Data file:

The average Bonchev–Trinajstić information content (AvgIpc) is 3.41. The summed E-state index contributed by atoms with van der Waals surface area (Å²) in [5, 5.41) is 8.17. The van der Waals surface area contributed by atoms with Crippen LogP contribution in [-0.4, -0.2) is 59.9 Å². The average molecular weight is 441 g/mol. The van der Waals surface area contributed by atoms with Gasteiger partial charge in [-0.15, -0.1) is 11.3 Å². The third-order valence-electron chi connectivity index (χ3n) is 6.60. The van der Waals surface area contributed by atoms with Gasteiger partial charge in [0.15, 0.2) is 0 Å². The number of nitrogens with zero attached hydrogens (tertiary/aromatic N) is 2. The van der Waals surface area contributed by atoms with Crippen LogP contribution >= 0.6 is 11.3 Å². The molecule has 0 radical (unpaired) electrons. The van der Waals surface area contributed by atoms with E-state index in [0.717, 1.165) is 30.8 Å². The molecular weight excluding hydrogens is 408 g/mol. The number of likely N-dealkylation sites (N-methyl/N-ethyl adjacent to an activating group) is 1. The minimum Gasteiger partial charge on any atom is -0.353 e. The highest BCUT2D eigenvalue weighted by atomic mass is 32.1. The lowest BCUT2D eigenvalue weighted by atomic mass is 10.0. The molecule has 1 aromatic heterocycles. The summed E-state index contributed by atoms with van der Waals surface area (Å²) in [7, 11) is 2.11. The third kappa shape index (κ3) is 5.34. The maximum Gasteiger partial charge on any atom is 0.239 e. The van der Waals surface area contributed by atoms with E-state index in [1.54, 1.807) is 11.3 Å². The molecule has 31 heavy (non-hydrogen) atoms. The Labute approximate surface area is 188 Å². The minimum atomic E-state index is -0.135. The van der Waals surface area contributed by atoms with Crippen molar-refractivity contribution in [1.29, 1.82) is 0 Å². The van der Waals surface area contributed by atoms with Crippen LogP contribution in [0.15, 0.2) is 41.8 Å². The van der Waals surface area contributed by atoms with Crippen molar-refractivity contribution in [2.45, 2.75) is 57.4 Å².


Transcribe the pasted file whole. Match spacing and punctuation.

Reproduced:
The average Bonchev–Trinajstić information content (AvgIpc) is 3.41. The summed E-state index contributed by atoms with van der Waals surface area (Å²) in [5, 5.41) is 8.17. The van der Waals surface area contributed by atoms with Crippen LogP contribution in [-0.4, -0.2) is 59.9 Å². The average molecular weight is 441 g/mol. The van der Waals surface area contributed by atoms with Gasteiger partial charge in [-0.15, -0.1) is 11.3 Å². The third-order valence-electron chi connectivity index (χ3n) is 6.60. The van der Waals surface area contributed by atoms with Gasteiger partial charge in [0.15, 0.2) is 0 Å². The number of nitrogens with zero attached hydrogens (tertiary/aromatic N) is 2. The van der Waals surface area contributed by atoms with Crippen LogP contribution >= 0.6 is 11.3 Å². The molecule has 0 radical (unpaired) electrons. The van der Waals surface area contributed by atoms with E-state index in [0.717, 1.165) is 30.8 Å². The molecular weight excluding hydrogens is 408 g/mol. The number of likely N-dealkylation sites (N-methyl/N-ethyl adjacent to an activating group) is 1. The minimum Gasteiger partial charge on any atom is -0.353 e. The highest BCUT2D eigenvalue weighted by atomic mass is 32.1. The lowest BCUT2D eigenvalue weighted by atomic mass is 10.0. The molecule has 1 aromatic heterocycles. The summed E-state index contributed by atoms with van der Waals surface area (Å²) in [7, 11) is 2.11. The third kappa shape index (κ3) is 5.34. The maximum Gasteiger partial charge on any atom is 0.239 e. The van der Waals surface area contributed by atoms with E-state index in [1.54, 1.807) is 11.3 Å². The molecule has 31 heavy (non-hydrogen) atoms. The Labute approximate surface area is 188 Å². The minimum atomic E-state index is -0.135. The van der Waals surface area contributed by atoms with Crippen molar-refractivity contribution in [1.29, 1.82) is 0 Å². The van der Waals surface area contributed by atoms with Crippen LogP contribution in [0.15, 0.2) is 41.8 Å². The van der Waals surface area contributed by atoms with Crippen molar-refractivity contribution in [2.45, 2.75) is 57.4 Å².